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Published on 10/11/2020
A recent publication highlights protein modification by methylglyoxal (MG) – a dicarbonyl known in the context of the Maillard reaction – as a potential approach to diminish the activity of the SARS-CoV-2 virus. The global pandemic of COVID-19 counts almost 51 million recorded cases including more than one million deaths as of November 11th, 2020 (www.WHO.org). To push the urgent requirement for an anti-viral treatment forward, one approach benefiting from a high degree of investigation is to repurpose well-established drugs and strategies.
One option for improved drug therapy is to increase levels of endogenous reactive metabolites to damage the viral proteome. Among those are reactive oxygen species (ROS), as well as the reactive glycating agent methylglyoxal (MG). ROS can oxidize cysteine residues in proteins to cystine and cysteine sulfenic and sulfonic acids. In the case of MG, mainly arginine residues are targeted and glycated to the hydroimidazolone MG-H1 (HAA3000), resulting in a loss of charge and consequently a loss of all related electrostatic interactions. Typically, this glycation also leads to resistance to proteolytic cleavage close to the site of modification.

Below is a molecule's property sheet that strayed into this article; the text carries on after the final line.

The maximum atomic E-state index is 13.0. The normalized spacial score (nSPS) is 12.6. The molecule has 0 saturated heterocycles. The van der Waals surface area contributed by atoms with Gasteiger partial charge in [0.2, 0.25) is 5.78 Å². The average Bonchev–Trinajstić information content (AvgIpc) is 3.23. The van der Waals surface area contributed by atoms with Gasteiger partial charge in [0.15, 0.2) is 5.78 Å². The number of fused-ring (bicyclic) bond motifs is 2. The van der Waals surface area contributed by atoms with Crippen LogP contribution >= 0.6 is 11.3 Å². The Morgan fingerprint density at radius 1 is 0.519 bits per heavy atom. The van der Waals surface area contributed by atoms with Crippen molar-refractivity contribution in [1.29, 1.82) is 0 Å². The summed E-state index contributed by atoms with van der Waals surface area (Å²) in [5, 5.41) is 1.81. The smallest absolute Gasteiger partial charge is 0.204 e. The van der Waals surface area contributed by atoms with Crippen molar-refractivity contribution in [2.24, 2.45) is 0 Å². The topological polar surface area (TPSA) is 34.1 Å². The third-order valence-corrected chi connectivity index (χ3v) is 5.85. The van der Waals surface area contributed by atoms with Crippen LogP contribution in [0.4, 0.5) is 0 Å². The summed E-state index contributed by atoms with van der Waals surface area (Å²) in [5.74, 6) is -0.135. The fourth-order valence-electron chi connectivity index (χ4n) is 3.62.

Possible modifications of arginine by methylglyoxal.
The modification of amino acids might lead to changes in a protein’s three-dimensional structure and thus alter its activity or lead to a loss of function. Sequence-based analysis of the SARS-CoV-2 proteome revealed that particularly arginine residues, but not cysteines are accumulated in certain functional domains. This suggests that SARS-CoV-2 is rather resistant to oxidative agents, but sensitive to MG, indicating that modifications of those arginine residues might lead to an inactivation of the virus and virucidal activity. Importantly, studies revealed that crucial arginines are also present in functional domains of the viral spike protein. Thus, dysfunction of the spike protein caused by the modification of arginine residues might block cell fusion and inhibit virion entry, and thus improve the host immune response to the virus.
For your research purposes within this context, Iris Biotech offers a range of methylglyoxal-derived Maillard reaction products, e.g. Argpyrimidine (FAA5530), Glyoxal-hydroimidazolone (HAA2970), Methylglyoxal-hydroimidazolone (HAA3000) and various more (see related products).